My Brain Is Slow, AKA Argument #37,488 In Favor Of Paper Planners - Repetitive Tasks | Giftie Etcetera: My Brain Is Slow, AKA Argument #37,488 In Favor Of Paper Planners - Repetitive Tasks

Saturday, September 14, 2013

My Brain Is Slow, AKA Argument #37,488 In Favor Of Paper Planners - Repetitive Tasks

Critics of paper planners often point to repetitive events and tasks as a main reason to rely solely on technology and avoid paper planners. The point that they say out loud is that they don't want to recopy something AGAIN and AGAIN and AGAIN and AGAIN.

The part they rarely say out loud, that I believe to be true, is that they are more comfortable with technology and the way it makes you think. It's the natural way to schedule for them. I fully support and respect that. You should plan in a way that works for YOU, not anyone else. But a silly little problem like repetitive entries in a planner is no reason to avoid paper. I know, I know. I sound like this is war, but it isn't. I love my techno peeps. I just think they are a little crazy. But who isn't? :)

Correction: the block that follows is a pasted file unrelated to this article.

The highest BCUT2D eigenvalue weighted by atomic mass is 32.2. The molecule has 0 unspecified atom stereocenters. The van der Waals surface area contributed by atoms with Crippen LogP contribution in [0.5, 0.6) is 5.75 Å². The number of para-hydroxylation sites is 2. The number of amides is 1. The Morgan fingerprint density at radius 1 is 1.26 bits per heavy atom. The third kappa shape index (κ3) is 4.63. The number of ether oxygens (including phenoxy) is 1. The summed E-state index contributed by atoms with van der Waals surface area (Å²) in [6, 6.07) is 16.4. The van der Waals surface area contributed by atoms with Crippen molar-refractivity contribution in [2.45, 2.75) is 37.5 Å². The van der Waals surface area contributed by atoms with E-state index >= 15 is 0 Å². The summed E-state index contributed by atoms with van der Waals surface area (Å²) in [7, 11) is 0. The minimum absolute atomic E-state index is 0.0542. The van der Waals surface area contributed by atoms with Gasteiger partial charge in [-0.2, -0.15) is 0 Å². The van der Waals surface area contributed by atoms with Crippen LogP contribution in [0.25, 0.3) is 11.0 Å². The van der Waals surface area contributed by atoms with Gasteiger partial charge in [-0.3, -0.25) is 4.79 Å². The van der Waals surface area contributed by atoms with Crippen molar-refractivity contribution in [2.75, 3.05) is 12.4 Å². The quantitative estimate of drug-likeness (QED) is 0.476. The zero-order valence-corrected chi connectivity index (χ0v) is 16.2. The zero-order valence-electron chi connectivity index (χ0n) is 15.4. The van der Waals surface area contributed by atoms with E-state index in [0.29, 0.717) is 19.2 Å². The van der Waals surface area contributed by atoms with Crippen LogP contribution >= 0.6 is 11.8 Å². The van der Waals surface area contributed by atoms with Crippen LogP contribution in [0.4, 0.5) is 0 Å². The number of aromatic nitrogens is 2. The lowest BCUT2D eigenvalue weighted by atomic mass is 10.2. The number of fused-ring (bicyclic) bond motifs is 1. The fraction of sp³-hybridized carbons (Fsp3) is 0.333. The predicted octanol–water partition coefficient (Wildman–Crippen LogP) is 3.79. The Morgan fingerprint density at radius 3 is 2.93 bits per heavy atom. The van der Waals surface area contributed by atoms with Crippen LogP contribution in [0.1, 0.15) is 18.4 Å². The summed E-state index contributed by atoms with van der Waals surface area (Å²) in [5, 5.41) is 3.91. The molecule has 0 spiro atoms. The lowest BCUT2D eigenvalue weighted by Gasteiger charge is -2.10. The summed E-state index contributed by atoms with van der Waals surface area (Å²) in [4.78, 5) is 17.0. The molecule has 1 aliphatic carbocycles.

Ways to Deal With Repetitive Tasks:

1. Establish routines.

If something happens again and again, many people naturally start to create routines to get those things done. If you struggle with creating routines, though, go ahead and make a list of the routines in the appropriate place in your planner.

I struggle with two routine problems - household daily chores and remembering the morning routine when school restarts every autumn.

Daily chores are an ongoing problem for me, so I took a business card holder and use my frixion pens (which write just fine on the plastic with a tiny bit of pressure and erase completely) to check off chores as I complete them. I keep this reusable page next to my receipts at the end of each month. Since I am constantly shopping and writing down receipt totals, this forces me to look at this page. If the chores are not all checked off by Sunday, I either need to do them on Sunday, delegate them to someone in my family, or actually schedule them to get done during the next week in my weekly pages. (My weekly pages are sacred and, apart from true emergencies, mostly get done.) (Mostly. I didn't add that word in the first draft of this blog, but honesty is important, yes?)